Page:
One large advantage to homeschooling is that you have the ability to choose common curriculum options that best suit your students’ needs. Whether it’s math, science, history/social studies or literature, you can choose programs and supplements that accurately fit your student’s learning styles. While this is true in all subject areas, this month we’re turning our focus toward literature curriculum.
Types of Literature Curriculum
As with most homeschool subjects, you can find independent programs and you can find those that require more time from you as a teacher. In the case of literature programs, you can use a program that allows your students to be more independent or you can use one that heavily requires interaction. Some prefer their students to be more independent while others like students to follow their lead. Whatever your preference, you can create a program that suits your needs.
Creating Your Own Literature Curriculum
If you develop a curriculum specifically for your students, try to keep it broad enough that you can re-use it with future students still. Here are some tips for creating your own and things you won’t want to forget:
Choose the literature you’d like to use. Before you can do anything else, you’ll need to know which piece of literature you’re going to cover. Some have blatant or inconspicuous themes you may want to avoid, so choose wisely.
Do your research. You’ll not only want to research the potential books that will make your list but you will also want to see if the work’s already been done for you. Why reinvent the wheel if someone else has already turned your favorite novels into literature studies?
Have clear goals.Try not to pick up a book for your students just because you remembered liking it as a teen. You’re going to be teaching from these books, so you want to choose novels that clearly lay out the literary elements and other aspects you intend to cover.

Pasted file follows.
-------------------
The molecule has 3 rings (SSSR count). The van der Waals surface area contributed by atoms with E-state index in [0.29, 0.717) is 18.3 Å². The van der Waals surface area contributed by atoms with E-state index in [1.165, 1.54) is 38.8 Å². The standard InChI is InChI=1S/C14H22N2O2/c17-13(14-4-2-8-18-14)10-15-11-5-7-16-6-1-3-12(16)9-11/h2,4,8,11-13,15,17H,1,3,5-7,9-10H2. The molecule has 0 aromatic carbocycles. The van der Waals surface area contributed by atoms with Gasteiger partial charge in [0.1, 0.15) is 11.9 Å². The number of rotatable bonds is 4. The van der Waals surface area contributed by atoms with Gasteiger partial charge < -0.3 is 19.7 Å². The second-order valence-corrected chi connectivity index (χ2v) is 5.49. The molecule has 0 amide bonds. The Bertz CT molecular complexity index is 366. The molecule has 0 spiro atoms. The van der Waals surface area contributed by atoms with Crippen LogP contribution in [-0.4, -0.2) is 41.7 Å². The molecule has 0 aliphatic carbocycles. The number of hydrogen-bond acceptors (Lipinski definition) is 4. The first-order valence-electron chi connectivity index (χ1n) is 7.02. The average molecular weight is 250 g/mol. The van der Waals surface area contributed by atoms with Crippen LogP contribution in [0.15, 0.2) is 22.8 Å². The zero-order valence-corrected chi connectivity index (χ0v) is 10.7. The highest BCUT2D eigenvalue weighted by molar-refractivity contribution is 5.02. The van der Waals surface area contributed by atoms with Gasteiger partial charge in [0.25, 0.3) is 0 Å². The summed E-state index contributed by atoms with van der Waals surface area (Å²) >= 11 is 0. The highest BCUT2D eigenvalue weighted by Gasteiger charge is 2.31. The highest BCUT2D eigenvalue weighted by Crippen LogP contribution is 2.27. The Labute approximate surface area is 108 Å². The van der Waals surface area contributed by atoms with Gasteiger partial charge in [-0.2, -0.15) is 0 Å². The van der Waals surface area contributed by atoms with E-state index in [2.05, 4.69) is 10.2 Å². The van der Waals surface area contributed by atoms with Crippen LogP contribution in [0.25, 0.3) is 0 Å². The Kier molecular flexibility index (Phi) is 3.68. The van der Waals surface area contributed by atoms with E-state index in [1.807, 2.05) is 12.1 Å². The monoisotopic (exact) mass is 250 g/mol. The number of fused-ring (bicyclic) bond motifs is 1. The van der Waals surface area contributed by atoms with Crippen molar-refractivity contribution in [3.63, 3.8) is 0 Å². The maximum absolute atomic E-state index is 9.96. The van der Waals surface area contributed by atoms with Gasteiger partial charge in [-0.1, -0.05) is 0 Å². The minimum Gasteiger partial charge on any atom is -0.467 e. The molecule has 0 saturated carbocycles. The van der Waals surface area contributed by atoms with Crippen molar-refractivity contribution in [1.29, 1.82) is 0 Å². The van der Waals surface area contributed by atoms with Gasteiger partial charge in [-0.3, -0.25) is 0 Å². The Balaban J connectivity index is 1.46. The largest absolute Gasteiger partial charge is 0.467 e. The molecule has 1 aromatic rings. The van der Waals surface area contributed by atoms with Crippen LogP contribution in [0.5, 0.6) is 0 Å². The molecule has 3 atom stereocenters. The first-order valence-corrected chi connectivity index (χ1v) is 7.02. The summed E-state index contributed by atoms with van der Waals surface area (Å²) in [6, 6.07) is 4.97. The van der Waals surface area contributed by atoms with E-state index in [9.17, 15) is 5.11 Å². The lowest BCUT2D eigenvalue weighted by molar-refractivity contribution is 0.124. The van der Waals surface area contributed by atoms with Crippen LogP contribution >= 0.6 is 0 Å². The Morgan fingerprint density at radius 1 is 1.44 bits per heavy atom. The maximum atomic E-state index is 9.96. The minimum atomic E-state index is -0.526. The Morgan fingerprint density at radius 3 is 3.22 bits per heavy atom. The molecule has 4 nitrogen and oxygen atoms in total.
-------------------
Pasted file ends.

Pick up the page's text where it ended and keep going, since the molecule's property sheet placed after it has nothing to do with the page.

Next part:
Do you feel like this all sounds wonderful but you’re unsure about where to even start? Thankfully, that part has already been done for you!
Homeschool Literature – For book lists containing books written for and about homeschoolers, check out the book lists at Homeschool Literature. They have books by grade, books by homeschoolers, books with a Christian worldview, and some with a secular worldview. Really, if you’re a homeschooler, you’ll benefit from this site!
LetsHomeschoolHighSchool.com – If you just need a simple, organized reading list made of classic titles and organized perhaps by grade, LetsHomeschoolHighSchool.com has already done the work for you. This is helpful because you aren’t trying to remember all of those classic titles you may feel you want your students reading, they’re all in one spot!
Creating a Literature Rich Homeschool
While some may find it a challenge, creating a homeschool that is rich in literature study is an opportunity to expose children to situations and personalities they might not otherwise come across. Here are some great ways to enrich your homeschool through your literature studies:
Tasha is a homeschooling mom to 5 and has been homeschooling for 14 years. Currently, her children's ages span from toddler to young adult. Tasha has a Bachelor's of Science degree in Social Sciences from Florida State University and is working on her MBA through SNHU/Berklee School of Music.